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Battling the blaze: Understanding B.C.'s wildfire history and future solutions

B.C.'s changing climate and diverse landscape have made it a hotspot for destructive wildfires. After several devastating fire seasons, is the province learning to cope with what's coming?
Donnie Creek wildfire is now the second largest on record in B.C.

British Columbia is no stranger to wildfires. The province's diverse landscape, coupled with a changing climate, has made it a hotspot for these destructive events.

Many experts point to 2003 as a wake-up call for provincial authorities. That summer was one of the driest summers on record. When wind fanned the Okanagan Mountain Park fire, it quickly threatened the nearby communities of Kelowna and Naramata.

In the end, more than 33,000 people evacuated and 238 homes burned.

Nearing the fire’s 20th anniversary, Lori Daniels, a researcher examining the impacts of climate change on forests at the University of British Columbia, said we still haven’t learned all the lessons from that fire.

“Fifty per cent of fires in Canada on average every year are human ignitions and of those human ignitions — I think the percentage is over 90 per cent are in the wildland-urban interface,” said Daniels.

“They're in the places where we live and recreate, which are typically closest to our homes.”

In more recent years, the province has witnessed the most explosive fire seasons on record. The three biggest fire seasons by area burned occurred in 2017, 2018 and 2021 — together accounting for nearly 35,000 square kilometres of burned forests.

That’s like burning an area larger than the country of Belgium.

And this year, only a week into June, the Donnie Lake Wildfire north of Fort St. John is already the second largest in the province’s history. By June 7, it had burned nearly 3,108 square kilometres, and remains only surpassed by the 2017 Plateau Fire.

B.C.'s wildfire history

Wildfires have been a part of B.C.'s ecosystem for centuries. However, the frequency and intensity of these fires have increased dramatically in recent years.

According to an analysis from researchers at the Canadian Forest Service, the number of big fires in Canada have doubled between 1959 and 2015. The study found the annual area burned across most of Western Canada, northern Ontario and Quebec, is trending upward, while the fire season is starting a week earlier and ending a week later. 

In B.C., the worst year on record was 2018, when 2,117 wildfires burned a staggering 1,354,284 hectares.

Weather was a key driver of fire activity. In late July, “more than 70,000 lightning strikes lit up the province between July 31 and Aug. 1,” according to the BC Wildfire Service.

In 2021, the southern half of the province faced drought conditions that were later made exponentially worse when a historic heat wave led to extreme fire danger levels in late June. A day after setting a Canadian temperature record, the town of Lytton burned in a wildfire.

Across the province, the situation was so dire that an average of 40 new wildfires started every day in the first two weeks of July.

A portion of the Donnie Creek wildfire burns in B.C. The early season wildfire was currently the province's second largest ever as of June 7. BC Wildfire Service

Logging practices and wildfires

B.C.'s logging practices have been a contentious issue in the context of wildfires. Clear-cut logging, a common practice in B.C., involves removing all trees in a particular area. While this method is efficient for timber harvesting, it can exacerbate wildfire risks by leaving behind debris that can fuel fires.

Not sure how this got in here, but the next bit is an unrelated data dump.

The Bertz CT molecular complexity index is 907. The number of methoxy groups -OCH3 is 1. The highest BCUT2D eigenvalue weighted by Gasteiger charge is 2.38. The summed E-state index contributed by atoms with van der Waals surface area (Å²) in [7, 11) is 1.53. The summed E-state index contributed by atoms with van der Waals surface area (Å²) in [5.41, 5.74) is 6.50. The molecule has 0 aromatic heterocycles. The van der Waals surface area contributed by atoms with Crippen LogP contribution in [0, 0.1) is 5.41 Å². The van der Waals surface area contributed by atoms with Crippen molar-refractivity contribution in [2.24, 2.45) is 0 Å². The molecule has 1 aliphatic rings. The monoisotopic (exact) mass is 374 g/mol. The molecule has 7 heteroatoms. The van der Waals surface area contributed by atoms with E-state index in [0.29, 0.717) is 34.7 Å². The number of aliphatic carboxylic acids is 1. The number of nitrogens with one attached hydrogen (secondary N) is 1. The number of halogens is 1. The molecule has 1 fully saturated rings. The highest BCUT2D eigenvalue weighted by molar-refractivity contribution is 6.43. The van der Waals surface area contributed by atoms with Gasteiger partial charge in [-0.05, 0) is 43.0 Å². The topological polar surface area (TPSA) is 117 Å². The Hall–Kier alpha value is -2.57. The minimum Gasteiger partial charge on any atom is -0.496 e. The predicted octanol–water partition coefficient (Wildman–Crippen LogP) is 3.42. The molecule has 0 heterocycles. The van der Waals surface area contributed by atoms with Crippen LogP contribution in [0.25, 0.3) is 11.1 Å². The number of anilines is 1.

Moreover, it disrupts the natural ecosystem, making the landscape more susceptible to fires.

The province’s own data shows emissions from forestry operations turned B.C.’s forests from a carbon sink to a carbon emitter in 2003. That’s only added to the millions of tonnes of carbon added to the atmosphere by wildfires every year.

Cultural and prescribed burns

Cultural burns, a practice used by Indigenous communities, and prescribed burns, a method employed by forest managers, are being increasingly recognized as effective tools for wildfire management.

These practices involve intentionally setting small, controlled fires to reduce underbrush and deadwood, which can fuel larger, uncontrolled wildfires. Some studies have shown prescribed fire could help lock carbon into forest soils and reduce overall emissions from forest fires.

Evidence of the effectiveness of Indigenous burning practices is growing, both in B.C. and overseas in countries like Australia and across the Mediterranean.

Like anything, it requires well-trained people. The First Nations' Emergency Services Society of BC has been working to increase Indigenous firefighting capacity, with hundreds of Indigenous wildland firefighters receiving training.

But others say the B.C. government is not moving fast enough to train people and reduce red tape to keep up with demand.

Too much dead wood

Many experts who back prescribed or cultural burning acknowledge there’s so much woody debris built up in B.C.’s forests over the years that even large fire seasons will take decades to restore an equilibrium.

“We can have 13 more years like this before we run out of fuel,” said Andreas Hamann, a professor studying climate and forest ecology at the University of Alberta. “Temperature warming is inevitable. This will come.”

Hamann pointed to some parks in the Rocky Mountains, where he says campers can find an endless supply of firewood.

“There are dead trees everywhere. You can get a 50-tonne pile of free firewood for every camper,” he said. “If this goes up in flames, you’re living in an apocalyptic world for a summer.”